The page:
Reality TV Brits encourage workmen to pull up their boots

Article date: 2 June 2005

Cowboy tradesmen are under fire again because of reality TVshows highlighting poor service and shoddy workmanship, accordingto a new survey from Norwich Union Home Emergency.

Workmen who rush off halfway through a job to work on somethingelse, and those who leave a mess behind them, are particularlyinfuriating.

The research, commissioned by Norwich Union Home Emergency,shows that 80 per cent of people believe reality TV programmes areprovoking the usually “stiff upper lip” Brits to demandbetter service and improved communication from tradesmen.

And nine out of ten want workmen to listen to and act oncustomers’ concerns, and follow a code of “workmanetiquette”.

But despite the obvious discontentment, half of people surveyedsaid they still find it difficult to manage workmen as they’dlike to.

Suzanne Larke, Home Emergency manager, comments: “NorwichUnion Home Emergency approved workmen are well versed on workmanetiquette. However, some householders may find themselves using anunaccredited tradesman to deal with a home emergency, so it’simportant that they discuss the work before the repairs begin.

“Simple tips - such as asking how the emergency is goingto be handled, how long the job is expected to take andimportantly, what the cost will be - are all too often ignored bytimid householders. Our workman etiquette tips aim to bridge thecommunication gap between householders and tradesmen at a time whennerves can already be frayed.”

Despite the lack of trust, over a third of people surveyedadmitted to hiring an unaccredited workman in an emergencysituation, without seeking referrals or checking companyqualifications first. A quarter of these admitted to feeling“vulnerable”, “nervous” and “like astranger in their own home”.

Suzanne Larke continues: “Over a quarter of the people wespoke to said they felt uncomfortable handing over security codesand keys to strangers, and expressed frustration that this isconsidered the norm. If you feel this way, say so – andarrange a time for the workman to come back and finish therepairs.”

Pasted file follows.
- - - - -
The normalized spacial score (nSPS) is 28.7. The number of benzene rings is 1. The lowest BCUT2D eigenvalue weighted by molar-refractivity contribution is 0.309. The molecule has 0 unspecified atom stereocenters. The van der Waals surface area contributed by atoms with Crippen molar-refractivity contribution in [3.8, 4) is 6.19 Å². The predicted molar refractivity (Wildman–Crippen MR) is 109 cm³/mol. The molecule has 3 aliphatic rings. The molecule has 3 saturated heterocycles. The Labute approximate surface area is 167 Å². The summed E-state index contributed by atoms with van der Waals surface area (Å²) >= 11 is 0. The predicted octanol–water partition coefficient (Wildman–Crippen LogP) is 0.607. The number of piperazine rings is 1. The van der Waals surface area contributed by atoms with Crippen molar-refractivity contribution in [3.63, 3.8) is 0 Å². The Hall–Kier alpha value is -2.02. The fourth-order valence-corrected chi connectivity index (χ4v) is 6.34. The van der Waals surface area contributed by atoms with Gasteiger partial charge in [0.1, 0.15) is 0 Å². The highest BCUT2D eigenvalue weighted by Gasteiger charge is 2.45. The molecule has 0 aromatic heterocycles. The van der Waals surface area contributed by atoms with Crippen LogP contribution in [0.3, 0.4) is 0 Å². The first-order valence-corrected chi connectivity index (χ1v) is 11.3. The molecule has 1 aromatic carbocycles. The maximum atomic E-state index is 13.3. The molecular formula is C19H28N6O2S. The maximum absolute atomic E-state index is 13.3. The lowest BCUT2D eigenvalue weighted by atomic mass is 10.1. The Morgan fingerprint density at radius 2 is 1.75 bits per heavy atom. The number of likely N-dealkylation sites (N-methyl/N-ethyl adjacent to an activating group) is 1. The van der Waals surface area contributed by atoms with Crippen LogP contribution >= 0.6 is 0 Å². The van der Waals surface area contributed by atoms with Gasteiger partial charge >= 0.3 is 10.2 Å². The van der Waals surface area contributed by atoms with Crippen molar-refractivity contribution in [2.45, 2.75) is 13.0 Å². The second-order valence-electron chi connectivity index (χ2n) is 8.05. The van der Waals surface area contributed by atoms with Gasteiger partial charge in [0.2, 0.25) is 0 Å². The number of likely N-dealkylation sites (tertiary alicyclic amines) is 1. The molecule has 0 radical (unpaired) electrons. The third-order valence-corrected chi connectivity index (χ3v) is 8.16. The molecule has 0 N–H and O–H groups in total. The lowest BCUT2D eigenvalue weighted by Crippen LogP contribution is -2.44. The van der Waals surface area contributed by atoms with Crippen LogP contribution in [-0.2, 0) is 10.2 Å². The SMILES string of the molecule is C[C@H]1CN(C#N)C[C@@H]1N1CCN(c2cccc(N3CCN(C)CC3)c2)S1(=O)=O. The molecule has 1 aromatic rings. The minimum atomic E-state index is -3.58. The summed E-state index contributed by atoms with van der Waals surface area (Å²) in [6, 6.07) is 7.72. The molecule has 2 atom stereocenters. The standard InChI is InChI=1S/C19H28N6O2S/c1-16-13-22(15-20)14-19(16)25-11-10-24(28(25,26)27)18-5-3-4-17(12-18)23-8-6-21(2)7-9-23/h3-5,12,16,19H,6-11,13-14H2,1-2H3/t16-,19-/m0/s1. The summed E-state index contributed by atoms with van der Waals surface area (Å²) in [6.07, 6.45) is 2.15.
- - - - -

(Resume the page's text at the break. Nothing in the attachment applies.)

Norwich Union Home Emergency Cover shared the survey results andworkman etiquette tips with the UK Trade Confederation. Commentingon these, Chris Addams from the UK Trade Confederation said: "Thesurvey results are an important guide for contractors, highlightingthe main concerns that customers have when using workmen. Customerswho follow the tips will find that their overall experience ofusing tradespeople is enhanced. The Norwich Union Workman EtiquetteInitiative can only be seen as a good thing for consumers,contractors and the industry in general."



Media Contacts:

Kerrie Mitchell or Charlotte Speedy at QBO Bell Pottinger on 0207861 2424
Liz Kennett or Sally Leeman at Norwich Union Press Office on 10603684 225

Notes to the editor:

Norwich Union Home Emergency

For more information about Home Emergency Cover, customersshould call 0800 096 4703 or visit

  • Hotline number for claims – open 24 hours a day, 365days a year
  • One phone call sends out an approved tradesman – withsame day attendance in most cases.
  • No excess to pay on claims
  • You can make an unlimited number claims
  • Cover is for up to £500 per claim to include, call out, partsand labour
  • All permanent repairs are guaranteed for a minimum of 3months
  • No varying levels of cover and pricing, so £6.95 a monthcovers all types of emergency

About Norwich Union Insurance

Norwich Union is the UK's largest insurer with a market share ofaround 13 per cent.

With a focus on insurance for individuals and small businesses,Norwich Union insures:

  • one in five households
  • one in seven motor vehicles
  • more than 800,000 businesses

Norwich Union products are available through a variety ofdistribution channels including brokers, corporate partners such asbanks and building societies and Norwich Union Direct.

Norwich Union Insurance Limited Registered in England No 99122.Registered office: 8 Surrey Street, Norwich, NR1 3NG. Authorisedand regulated by the Financial Services Authority. Members of theAviva group.

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